SOUTH EUCLID, Ohio — It's not your usual 911 call.
"My father took property, which is an $800 phone that doesn't belong to him. He didn't buy it," said the 16-year-old girl to dispatchers.
The teenager made an emergency call because her father took her cell phone.
"Certainly if we were busy, it would be pushed to the back burner, but we still have an obligation to respond," said Lt. James Wilson of the South Euclid Police Department.
Officers saw a teaching opportunity, and responded to the Plainfield Road home last Saturday afternoon. Police body cameras were recording, as officers approached Anthony Robertson and his daughter outside the home.
"I want my phone," declared the teen.
"I took her phone because she's a juvenile, and I don't want her to have it," explained Robertson to officers.
"I can't inspect it, because the phone is locked, so I took it away," he said.
After officers made sure that the issue was merely a parent trying to discipline a child, the officers backed up Robertson.
"It's my property and I don't live here," said the teen, who lives with her grandmother, but occasionally stays at her father's home.
"But guess what?" said one officer to the teen, "Everything that you own belongs to your mother and your father. Having a phone is not a right."
"It's a privilege," added Robertson.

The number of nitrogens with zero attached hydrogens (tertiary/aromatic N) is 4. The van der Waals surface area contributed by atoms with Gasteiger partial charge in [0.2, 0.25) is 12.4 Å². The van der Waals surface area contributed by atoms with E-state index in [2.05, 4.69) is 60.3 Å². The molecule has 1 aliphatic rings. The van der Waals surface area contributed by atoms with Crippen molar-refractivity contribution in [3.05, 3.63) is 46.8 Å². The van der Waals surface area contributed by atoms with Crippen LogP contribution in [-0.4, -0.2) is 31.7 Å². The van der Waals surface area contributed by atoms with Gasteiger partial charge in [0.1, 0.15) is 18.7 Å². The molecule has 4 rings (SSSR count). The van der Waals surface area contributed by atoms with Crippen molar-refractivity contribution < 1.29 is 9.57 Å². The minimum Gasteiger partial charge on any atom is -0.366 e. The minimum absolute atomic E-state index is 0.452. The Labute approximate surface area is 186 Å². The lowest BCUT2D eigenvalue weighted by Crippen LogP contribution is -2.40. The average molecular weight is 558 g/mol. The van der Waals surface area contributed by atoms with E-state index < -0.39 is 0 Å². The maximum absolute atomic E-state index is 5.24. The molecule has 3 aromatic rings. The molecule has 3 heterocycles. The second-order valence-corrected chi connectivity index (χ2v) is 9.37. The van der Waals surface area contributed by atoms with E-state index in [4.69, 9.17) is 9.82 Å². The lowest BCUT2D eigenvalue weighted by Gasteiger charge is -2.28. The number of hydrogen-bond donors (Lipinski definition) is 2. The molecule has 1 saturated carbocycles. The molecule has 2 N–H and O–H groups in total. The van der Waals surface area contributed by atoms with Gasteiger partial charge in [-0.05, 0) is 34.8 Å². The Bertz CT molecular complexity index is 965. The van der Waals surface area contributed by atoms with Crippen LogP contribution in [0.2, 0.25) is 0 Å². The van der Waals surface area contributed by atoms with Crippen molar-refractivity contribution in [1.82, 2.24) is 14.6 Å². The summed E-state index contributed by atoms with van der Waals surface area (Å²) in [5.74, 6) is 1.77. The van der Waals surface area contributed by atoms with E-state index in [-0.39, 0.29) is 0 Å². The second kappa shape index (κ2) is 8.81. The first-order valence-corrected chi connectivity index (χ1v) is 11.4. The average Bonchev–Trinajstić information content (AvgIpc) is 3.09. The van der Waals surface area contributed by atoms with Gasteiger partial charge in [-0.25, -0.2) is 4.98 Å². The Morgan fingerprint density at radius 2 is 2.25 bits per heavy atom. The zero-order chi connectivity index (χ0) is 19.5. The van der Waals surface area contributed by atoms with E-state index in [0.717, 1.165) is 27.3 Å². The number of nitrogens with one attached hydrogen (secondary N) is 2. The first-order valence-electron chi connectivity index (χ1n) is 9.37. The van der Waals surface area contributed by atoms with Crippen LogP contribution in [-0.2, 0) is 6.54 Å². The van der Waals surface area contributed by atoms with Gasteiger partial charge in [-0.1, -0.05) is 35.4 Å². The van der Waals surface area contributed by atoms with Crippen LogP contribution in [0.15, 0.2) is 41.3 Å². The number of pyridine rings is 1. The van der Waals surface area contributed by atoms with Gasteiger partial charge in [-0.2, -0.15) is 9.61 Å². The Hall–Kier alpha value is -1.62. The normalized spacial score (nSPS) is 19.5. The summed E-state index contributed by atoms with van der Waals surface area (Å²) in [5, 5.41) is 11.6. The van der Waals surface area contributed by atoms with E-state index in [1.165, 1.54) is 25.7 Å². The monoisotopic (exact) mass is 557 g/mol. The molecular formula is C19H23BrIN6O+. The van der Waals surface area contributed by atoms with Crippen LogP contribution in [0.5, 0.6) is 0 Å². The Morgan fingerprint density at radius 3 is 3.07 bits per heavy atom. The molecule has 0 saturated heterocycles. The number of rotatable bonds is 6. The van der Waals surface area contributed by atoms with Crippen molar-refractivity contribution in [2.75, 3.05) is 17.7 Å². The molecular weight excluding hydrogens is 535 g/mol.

Robertson told WKYC by phone that he was taken aback when officers showed up at his door.
"There's like, 4 cars, and I'm like, oh my goodness, the police are coming and they look kind of tough," he said with a laugh.
"To all the parents, you know? Stay on them. There's so many hidden apps and little ways that they can hide and cover up what they're doing on those phones. It's ridiculous," said Robertson.
Officers also spoke to the teen about the importance of only calling 9-1-1 for real emergencies.
Since the South Euclid Police Department shared the incident on its Facebook page, the post has gotten hundreds of likes and shares from empathetic parents. But it also stirred some debate in the comment section over whether minors have property rights.
"Our department would not pursue this type of 'theft,'" said Lt. Wilson. "You'd be hard pressed to find a court in this country who would take the case."